Kameny said, “The Air Force finally did it right and on Leonard’s terms today. It’ a pity they didn’t do it 13 years ago.” Watkins said, “The most formidable weapon against [the country’s] cold, uncaring, and misguided attitudes is the love, unity, commitment, and devotion Leonard exhibited so proudly. His example lets each individual know that they must take a personal stand, with pride and courage, so that the dream we all share will continue to move victoriously forward.” Nesbitt encouraged everyone to also continue his AIDS activism, and thanked his parents “for instilling in Leonard so much love, courage, and self-respect.” Three rifle volleys cracked the summer air, “Taps” sounded across the field where Walt Whitman’s great love Peter Doyle also rested, and his Mother was presented with the American flag that had covered the coffin of the first gay recipient of the Purple Heart the world had ever known. As everyone left the cemetery, none imagined how often his epitaph, “When I was in the military they gave me a medal for killing two men and a discharge for loving one,” would echo again and again over the many years left to end the ban. Nor how his then-fresh gravesite would turn into an internationally recognized place of pilgrimage and celebration; the scene of Veterans Day observances, DADT protests, the starting and finishing point for DC Front Runners recent 5K Pride Run, a gay commitment ceremony, and the legal marriage of gay Army Iraq veteran Steve Hill and his partner Josh Snyder. Nor how many gay men and women, individually and as couples, would choose to take their own final rest near him, having remembered his words: “I believe that we must be the same activists in our deaths that we were in our lives.” The most recent, only some 15 yards away, was a 1947 graduate of West Point. A national LGBT veterans memorial is planned nearby, and Paul Williams, Congressional Cemetery President, has indicated 10 more individual plots have been purchased so far this year alone.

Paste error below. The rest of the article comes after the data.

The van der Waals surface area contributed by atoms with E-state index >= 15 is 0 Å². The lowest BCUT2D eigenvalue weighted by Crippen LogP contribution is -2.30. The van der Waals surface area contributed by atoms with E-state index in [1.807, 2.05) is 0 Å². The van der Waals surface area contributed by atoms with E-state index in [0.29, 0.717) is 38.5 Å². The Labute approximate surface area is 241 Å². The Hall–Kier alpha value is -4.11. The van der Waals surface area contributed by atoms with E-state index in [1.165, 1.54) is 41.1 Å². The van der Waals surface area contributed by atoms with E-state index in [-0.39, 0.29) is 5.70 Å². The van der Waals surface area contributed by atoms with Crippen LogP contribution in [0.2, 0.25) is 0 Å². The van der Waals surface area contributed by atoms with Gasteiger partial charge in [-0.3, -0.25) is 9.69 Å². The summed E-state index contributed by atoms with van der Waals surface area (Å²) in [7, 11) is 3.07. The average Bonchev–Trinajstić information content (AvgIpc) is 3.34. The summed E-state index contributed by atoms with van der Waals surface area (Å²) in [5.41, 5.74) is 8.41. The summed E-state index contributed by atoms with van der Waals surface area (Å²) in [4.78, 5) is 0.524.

To the swarm of reporters outside his 1975 discharge hearing, Leonard said: “Maybe not in my lifetime, but we are going to win in the end,” unsuspecting how short his remaining lifetime would be. A quarter century later, while LGBs can finally serve openly, the fight for their full equality in the military goes on, one which he’d be leading were he still with us. Each spring as the blossoms from the cherry tree that now shelters his grave fall gently upon its black granite, I’m reminded of the words of W.B. Yeats:  

“Had I the heavens’ embroidered cloths,
Enwrought with golden and silver light,
The blue and the dim and the dark cloths
Of night and light and the half light,
I would spread the cloths under your feet:
But I, being poor, have only my dreams;
I have spread my dreams under your feet;
Tread softly because you tread on my dreams.”


Michael Bedwell is a member of the board of Out Military, a past president of DC’s Gertrude Stein Democratic Club, and creator of the Website www.leonardmatlovich.com